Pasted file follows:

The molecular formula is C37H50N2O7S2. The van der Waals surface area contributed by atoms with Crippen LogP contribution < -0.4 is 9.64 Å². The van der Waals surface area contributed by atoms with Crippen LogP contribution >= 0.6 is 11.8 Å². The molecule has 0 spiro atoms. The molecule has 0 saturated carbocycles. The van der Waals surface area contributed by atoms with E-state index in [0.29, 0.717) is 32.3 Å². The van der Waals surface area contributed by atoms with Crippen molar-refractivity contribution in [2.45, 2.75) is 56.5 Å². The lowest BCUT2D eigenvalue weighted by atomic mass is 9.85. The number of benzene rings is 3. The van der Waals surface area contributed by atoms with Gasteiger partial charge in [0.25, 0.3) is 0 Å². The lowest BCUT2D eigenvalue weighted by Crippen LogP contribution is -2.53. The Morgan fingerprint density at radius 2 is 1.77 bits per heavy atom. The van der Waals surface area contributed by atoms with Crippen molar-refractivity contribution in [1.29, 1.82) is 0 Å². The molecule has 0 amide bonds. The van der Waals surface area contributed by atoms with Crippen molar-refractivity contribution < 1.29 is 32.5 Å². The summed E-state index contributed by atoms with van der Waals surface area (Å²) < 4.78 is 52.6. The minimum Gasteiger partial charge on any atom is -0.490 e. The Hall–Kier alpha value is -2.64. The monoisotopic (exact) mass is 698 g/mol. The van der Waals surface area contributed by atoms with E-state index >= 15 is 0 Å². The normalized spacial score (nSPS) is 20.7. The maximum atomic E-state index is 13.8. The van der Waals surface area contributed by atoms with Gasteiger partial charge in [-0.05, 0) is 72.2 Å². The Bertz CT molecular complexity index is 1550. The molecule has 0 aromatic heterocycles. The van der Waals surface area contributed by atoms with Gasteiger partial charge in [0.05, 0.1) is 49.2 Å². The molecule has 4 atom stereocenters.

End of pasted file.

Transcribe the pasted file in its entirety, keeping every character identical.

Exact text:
The molecular formula is C37H50N2O7S2. The van der Waals surface area contributed by atoms with Crippen LogP contribution < -0.4 is 9.64 Å². The van der Waals surface area contributed by atoms with Crippen LogP contribution >= 0.6 is 11.8 Å². The molecule has 0 spiro atoms. The molecule has 0 saturated carbocycles. The van der Waals surface area contributed by atoms with E-state index in [0.29, 0.717) is 32.3 Å². The van der Waals surface area contributed by atoms with Crippen molar-refractivity contribution in [2.45, 2.75) is 56.5 Å². The lowest BCUT2D eigenvalue weighted by atomic mass is 9.85. The number of benzene rings is 3. The van der Waals surface area contributed by atoms with Gasteiger partial charge in [0.25, 0.3) is 0 Å². The lowest BCUT2D eigenvalue weighted by Crippen LogP contribution is -2.53. The Morgan fingerprint density at radius 2 is 1.77 bits per heavy atom. The van der Waals surface area contributed by atoms with Crippen molar-refractivity contribution in [1.29, 1.82) is 0 Å². The molecule has 0 amide bonds. The van der Waals surface area contributed by atoms with Crippen molar-refractivity contribution < 1.29 is 32.5 Å². The summed E-state index contributed by atoms with van der Waals surface area (Å²) < 4.78 is 52.6. The minimum Gasteiger partial charge on any atom is -0.490 e. The Hall–Kier alpha value is -2.64. The monoisotopic (exact) mass is 698 g/mol. The van der Waals surface area contributed by atoms with E-state index >= 15 is 0 Å². The normalized spacial score (nSPS) is 20.7. The maximum atomic E-state index is 13.8. The van der Waals surface area contributed by atoms with Gasteiger partial charge in [-0.05, 0) is 72.2 Å². The Bertz CT molecular complexity index is 1550. The molecule has 0 aromatic heterocycles. The van der Waals surface area contributed by atoms with Gasteiger partial charge in [0.05, 0.1) is 49.2 Å². The molecule has 4 atom stereocenters.